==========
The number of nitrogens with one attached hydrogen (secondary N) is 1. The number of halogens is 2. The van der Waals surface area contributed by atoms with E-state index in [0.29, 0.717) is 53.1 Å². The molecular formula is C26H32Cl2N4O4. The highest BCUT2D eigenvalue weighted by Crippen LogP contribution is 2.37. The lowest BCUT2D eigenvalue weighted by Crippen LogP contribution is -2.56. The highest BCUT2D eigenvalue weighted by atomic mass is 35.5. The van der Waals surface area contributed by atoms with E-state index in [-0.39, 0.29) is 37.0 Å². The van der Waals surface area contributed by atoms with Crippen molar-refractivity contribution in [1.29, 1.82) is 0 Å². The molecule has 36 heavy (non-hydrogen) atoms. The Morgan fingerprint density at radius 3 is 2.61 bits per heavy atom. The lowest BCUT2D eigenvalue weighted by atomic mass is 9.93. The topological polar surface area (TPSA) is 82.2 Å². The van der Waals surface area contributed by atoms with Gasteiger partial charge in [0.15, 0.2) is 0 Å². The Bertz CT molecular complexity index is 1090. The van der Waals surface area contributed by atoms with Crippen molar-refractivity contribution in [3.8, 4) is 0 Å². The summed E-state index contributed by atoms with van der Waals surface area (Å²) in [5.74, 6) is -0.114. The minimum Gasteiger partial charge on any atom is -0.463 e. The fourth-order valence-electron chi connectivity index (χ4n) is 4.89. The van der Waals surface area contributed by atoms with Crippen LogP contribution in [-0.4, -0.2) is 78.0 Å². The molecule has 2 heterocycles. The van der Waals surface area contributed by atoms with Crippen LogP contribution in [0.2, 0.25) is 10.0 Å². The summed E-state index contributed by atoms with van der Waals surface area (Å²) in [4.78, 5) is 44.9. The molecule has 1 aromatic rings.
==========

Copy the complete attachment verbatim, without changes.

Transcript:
The number of nitrogens with one attached hydrogen (secondary N) is 1. The number of halogens is 2. The van der Waals surface area contributed by atoms with E-state index in [0.29, 0.717) is 53.1 Å². The molecular formula is C26H32Cl2N4O4. The highest BCUT2D eigenvalue weighted by Crippen LogP contribution is 2.37. The lowest BCUT2D eigenvalue weighted by Crippen LogP contribution is -2.56. The highest BCUT2D eigenvalue weighted by atomic mass is 35.5. The van der Waals surface area contributed by atoms with E-state index in [-0.39, 0.29) is 37.0 Å². The van der Waals surface area contributed by atoms with Crippen molar-refractivity contribution in [1.29, 1.82) is 0 Å². The molecule has 36 heavy (non-hydrogen) atoms. The Morgan fingerprint density at radius 3 is 2.61 bits per heavy atom. The lowest BCUT2D eigenvalue weighted by atomic mass is 9.93. The topological polar surface area (TPSA) is 82.2 Å². The van der Waals surface area contributed by atoms with Gasteiger partial charge in [0.15, 0.2) is 0 Å². The Bertz CT molecular complexity index is 1090. The van der Waals surface area contributed by atoms with Crippen molar-refractivity contribution in [3.8, 4) is 0 Å². The summed E-state index contributed by atoms with van der Waals surface area (Å²) in [5.74, 6) is -0.114. The minimum Gasteiger partial charge on any atom is -0.463 e. The fourth-order valence-electron chi connectivity index (χ4n) is 4.89. The van der Waals surface area contributed by atoms with Crippen LogP contribution in [-0.4, -0.2) is 78.0 Å². The molecule has 2 heterocycles. The van der Waals surface area contributed by atoms with Crippen LogP contribution in [0.2, 0.25) is 10.0 Å². The summed E-state index contributed by atoms with van der Waals surface area (Å²) in [4.78, 5) is 44.9. The molecule has 1 aromatic rings.